Others turned up noses, but she cleaned him up

Others turned up noses, but she cleaned him up
Mr Tan tucking into chicken rice Ms Noriza (centre) had bought for him and Madam Lee on her visit to their flat yesterday. On Oct 7, Ms Noriza helped to clean Mr Tan, who had soiled his pants in Toa Payoh.

She was just 18 when her parents died.

So when Ms Noriza A. Mansoor saw Mr Tan Soy Yong covered in faeces in public, she rushed to his aid, wanting to do what she never managed to do for her parents: clean and care for him.

"I didn't get the chance to clean up and care for my own parents, so I did what I could for Mr Tan," said Ms Noriza, 49, a bedsheet promoter.

The incident took place on Oct 7 at the FairPrice supermarket at Toa Payoh HDB Hub.

Ms Noriza, who was on duty, noticed shoppers grimacing at a "fishy" stench.

She found Mr Tan, 76, with dried faeces on his shorts, legs and slippers near the checkout with his wife, Madam Lee Bee Yian, also 76, who was in a wheelchair.

Ms Noriza grabbed a pail of water and used tissue paper to clean him up. She also bought a new pair of shorts for Mr Tan.

Ms Noriza, who speaks some Hokkien and Mandarin, spoke to him calmly. She said: "Tears rolled down his eyes... He said nobody had helped him before."

A passer-by, currency trader Goh Rong Ren, 32, helped pay for a cab ride while Ms Noriza accompanied them to the foot of their flat in Potong Pasir.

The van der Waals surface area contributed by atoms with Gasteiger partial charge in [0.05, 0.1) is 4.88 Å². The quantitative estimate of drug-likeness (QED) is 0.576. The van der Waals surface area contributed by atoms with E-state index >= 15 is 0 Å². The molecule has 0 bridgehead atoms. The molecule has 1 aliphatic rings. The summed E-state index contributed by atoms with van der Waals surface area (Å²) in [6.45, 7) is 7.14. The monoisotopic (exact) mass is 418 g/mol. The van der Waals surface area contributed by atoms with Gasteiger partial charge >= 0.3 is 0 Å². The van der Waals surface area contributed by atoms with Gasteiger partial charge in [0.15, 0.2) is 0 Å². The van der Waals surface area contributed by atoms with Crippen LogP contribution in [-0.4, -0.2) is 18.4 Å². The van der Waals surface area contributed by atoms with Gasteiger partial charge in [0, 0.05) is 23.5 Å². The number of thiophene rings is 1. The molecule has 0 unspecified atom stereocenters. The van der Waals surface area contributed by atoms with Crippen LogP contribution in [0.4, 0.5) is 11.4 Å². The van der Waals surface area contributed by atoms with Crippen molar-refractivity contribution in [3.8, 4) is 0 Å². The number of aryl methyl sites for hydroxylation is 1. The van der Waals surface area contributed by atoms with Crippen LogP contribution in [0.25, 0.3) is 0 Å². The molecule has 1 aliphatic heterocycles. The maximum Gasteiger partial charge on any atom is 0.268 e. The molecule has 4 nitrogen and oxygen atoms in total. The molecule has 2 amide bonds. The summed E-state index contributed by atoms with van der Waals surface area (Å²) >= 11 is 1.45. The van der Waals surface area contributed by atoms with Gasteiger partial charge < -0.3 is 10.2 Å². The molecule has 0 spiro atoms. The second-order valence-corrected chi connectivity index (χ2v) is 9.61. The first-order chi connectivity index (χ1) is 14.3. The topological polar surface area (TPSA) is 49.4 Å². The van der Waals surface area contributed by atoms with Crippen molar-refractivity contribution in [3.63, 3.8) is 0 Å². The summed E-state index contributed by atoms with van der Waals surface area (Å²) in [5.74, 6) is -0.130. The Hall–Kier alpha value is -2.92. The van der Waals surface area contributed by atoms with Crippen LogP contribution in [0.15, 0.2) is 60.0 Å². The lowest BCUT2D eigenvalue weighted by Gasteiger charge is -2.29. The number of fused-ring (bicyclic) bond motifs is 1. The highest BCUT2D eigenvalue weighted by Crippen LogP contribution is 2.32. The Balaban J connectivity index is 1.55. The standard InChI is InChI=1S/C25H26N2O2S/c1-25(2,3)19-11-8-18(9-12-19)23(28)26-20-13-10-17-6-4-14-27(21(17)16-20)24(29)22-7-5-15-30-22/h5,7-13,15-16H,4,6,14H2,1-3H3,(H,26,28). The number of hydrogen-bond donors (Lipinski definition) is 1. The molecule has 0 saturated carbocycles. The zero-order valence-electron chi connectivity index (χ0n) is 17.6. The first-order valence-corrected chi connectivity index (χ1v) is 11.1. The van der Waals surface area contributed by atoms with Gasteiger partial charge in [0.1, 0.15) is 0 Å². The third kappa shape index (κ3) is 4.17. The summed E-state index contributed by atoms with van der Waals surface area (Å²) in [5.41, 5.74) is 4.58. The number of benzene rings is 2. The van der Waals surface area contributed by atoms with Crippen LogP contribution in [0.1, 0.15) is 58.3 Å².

Mr Goh, through a friend, contacted The New Paper to highlight the good deed. The story ran on Monday.

Her story has since gone viral online, with many netizens praising Ms Noriza for her kindness and empathy.

Ms Noriza, a divorcee with five children aged 10 to 25, said she will continue to look out for the elderly couple.

"I will continue to reach out to the couple on my days off. I think they need someone to talk to and cheer them up."

When The Straits Times visited the couple at their flat, the flat's floor and walls were soiled with faeces, with the stench wafting through the common corridor.

Potong Pasir MP Sitoh Yih Pin said the Citizens Consultative Committee there has been helping the couple. They are also helped by welfare groups.

Mr Tan, a former cleaner, said they have a son and daughter who both work overseas.

Speaking in Hokkien, Madam Lee said she washes his shorts twice a day but has no strength to do more or clean the flat.

"Whenever we eat out, he will soil himself. It's embarrassing and people avoid us at the coffee shop because of the smell."

melodyz@sph.com.sg


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